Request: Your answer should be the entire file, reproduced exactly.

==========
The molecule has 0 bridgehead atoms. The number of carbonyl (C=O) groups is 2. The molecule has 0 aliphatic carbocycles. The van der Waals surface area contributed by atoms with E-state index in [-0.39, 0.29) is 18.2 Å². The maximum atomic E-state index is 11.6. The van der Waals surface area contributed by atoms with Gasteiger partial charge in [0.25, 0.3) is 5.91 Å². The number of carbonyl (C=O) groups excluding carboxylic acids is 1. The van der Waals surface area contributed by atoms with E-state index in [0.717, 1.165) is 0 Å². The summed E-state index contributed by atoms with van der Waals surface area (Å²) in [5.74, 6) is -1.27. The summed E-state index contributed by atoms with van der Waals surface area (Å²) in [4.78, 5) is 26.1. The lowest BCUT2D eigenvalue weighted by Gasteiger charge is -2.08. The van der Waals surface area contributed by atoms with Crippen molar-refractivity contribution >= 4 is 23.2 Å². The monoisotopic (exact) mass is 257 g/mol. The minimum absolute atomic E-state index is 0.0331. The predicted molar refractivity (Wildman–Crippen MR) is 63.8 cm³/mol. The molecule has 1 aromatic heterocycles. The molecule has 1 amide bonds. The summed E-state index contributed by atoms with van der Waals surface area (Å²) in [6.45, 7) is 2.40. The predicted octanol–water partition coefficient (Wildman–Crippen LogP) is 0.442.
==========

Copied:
The molecule has 0 bridgehead atoms. The number of carbonyl (C=O) groups is 2. The molecule has 0 aliphatic carbocycles. The van der Waals surface area contributed by atoms with E-state index in [-0.39, 0.29) is 18.2 Å². The maximum atomic E-state index is 11.6. The van der Waals surface area contributed by atoms with Gasteiger partial charge in [0.25, 0.3) is 5.91 Å². The number of carbonyl (C=O) groups excluding carboxylic acids is 1. The van der Waals surface area contributed by atoms with E-state index in [0.717, 1.165) is 0 Å². The summed E-state index contributed by atoms with van der Waals surface area (Å²) in [5.74, 6) is -1.27. The summed E-state index contributed by atoms with van der Waals surface area (Å²) in [4.78, 5) is 26.1. The lowest BCUT2D eigenvalue weighted by Gasteiger charge is -2.08. The van der Waals surface area contributed by atoms with Crippen molar-refractivity contribution >= 4 is 23.2 Å². The monoisotopic (exact) mass is 257 g/mol. The minimum absolute atomic E-state index is 0.0331. The predicted molar refractivity (Wildman–Crippen MR) is 63.8 cm³/mol. The molecule has 1 aromatic heterocycles. The molecule has 1 amide bonds. The summed E-state index contributed by atoms with van der Waals surface area (Å²) in [6.45, 7) is 2.40. The predicted octanol–water partition coefficient (Wildman–Crippen LogP) is 0.442.